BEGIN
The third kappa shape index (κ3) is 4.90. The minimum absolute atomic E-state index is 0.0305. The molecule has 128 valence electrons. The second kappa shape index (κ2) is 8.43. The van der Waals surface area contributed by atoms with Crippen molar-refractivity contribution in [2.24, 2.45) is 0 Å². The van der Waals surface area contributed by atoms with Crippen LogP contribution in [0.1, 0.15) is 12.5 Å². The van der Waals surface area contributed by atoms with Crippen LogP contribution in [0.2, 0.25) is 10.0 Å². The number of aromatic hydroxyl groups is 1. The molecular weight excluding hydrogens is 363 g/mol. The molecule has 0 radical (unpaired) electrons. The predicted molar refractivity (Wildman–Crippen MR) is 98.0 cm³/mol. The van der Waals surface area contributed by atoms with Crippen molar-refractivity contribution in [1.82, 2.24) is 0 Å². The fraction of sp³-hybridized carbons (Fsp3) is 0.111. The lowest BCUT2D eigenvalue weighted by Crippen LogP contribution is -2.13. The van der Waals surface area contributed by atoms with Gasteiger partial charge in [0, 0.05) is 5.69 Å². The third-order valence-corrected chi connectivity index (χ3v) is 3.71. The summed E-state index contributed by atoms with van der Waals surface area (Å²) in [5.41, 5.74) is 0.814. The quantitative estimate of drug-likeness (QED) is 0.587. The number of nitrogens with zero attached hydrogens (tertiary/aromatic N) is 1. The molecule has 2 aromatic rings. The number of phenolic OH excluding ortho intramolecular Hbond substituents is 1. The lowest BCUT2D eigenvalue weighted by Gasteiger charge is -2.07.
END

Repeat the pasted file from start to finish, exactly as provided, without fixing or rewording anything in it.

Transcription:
The third kappa shape index (κ3) is 4.90. The minimum absolute atomic E-state index is 0.0305. The molecule has 128 valence electrons. The second kappa shape index (κ2) is 8.43. The van der Waals surface area contributed by atoms with Crippen molar-refractivity contribution in [2.24, 2.45) is 0 Å². The van der Waals surface area contributed by atoms with Crippen LogP contribution in [0.1, 0.15) is 12.5 Å². The van der Waals surface area contributed by atoms with Crippen LogP contribution in [0.2, 0.25) is 10.0 Å². The number of aromatic hydroxyl groups is 1. The molecular weight excluding hydrogens is 363 g/mol. The molecule has 0 radical (unpaired) electrons. The predicted molar refractivity (Wildman–Crippen MR) is 98.0 cm³/mol. The van der Waals surface area contributed by atoms with Crippen molar-refractivity contribution in [1.82, 2.24) is 0 Å². The fraction of sp³-hybridized carbons (Fsp3) is 0.111. The lowest BCUT2D eigenvalue weighted by Crippen LogP contribution is -2.13. The van der Waals surface area contributed by atoms with Gasteiger partial charge in [0, 0.05) is 5.69 Å². The third-order valence-corrected chi connectivity index (χ3v) is 3.71. The summed E-state index contributed by atoms with van der Waals surface area (Å²) in [5.41, 5.74) is 0.814. The quantitative estimate of drug-likeness (QED) is 0.587. The number of nitrogens with zero attached hydrogens (tertiary/aromatic N) is 1. The molecule has 2 aromatic rings. The number of phenolic OH excluding ortho intramolecular Hbond substituents is 1. The lowest BCUT2D eigenvalue weighted by Gasteiger charge is -2.07.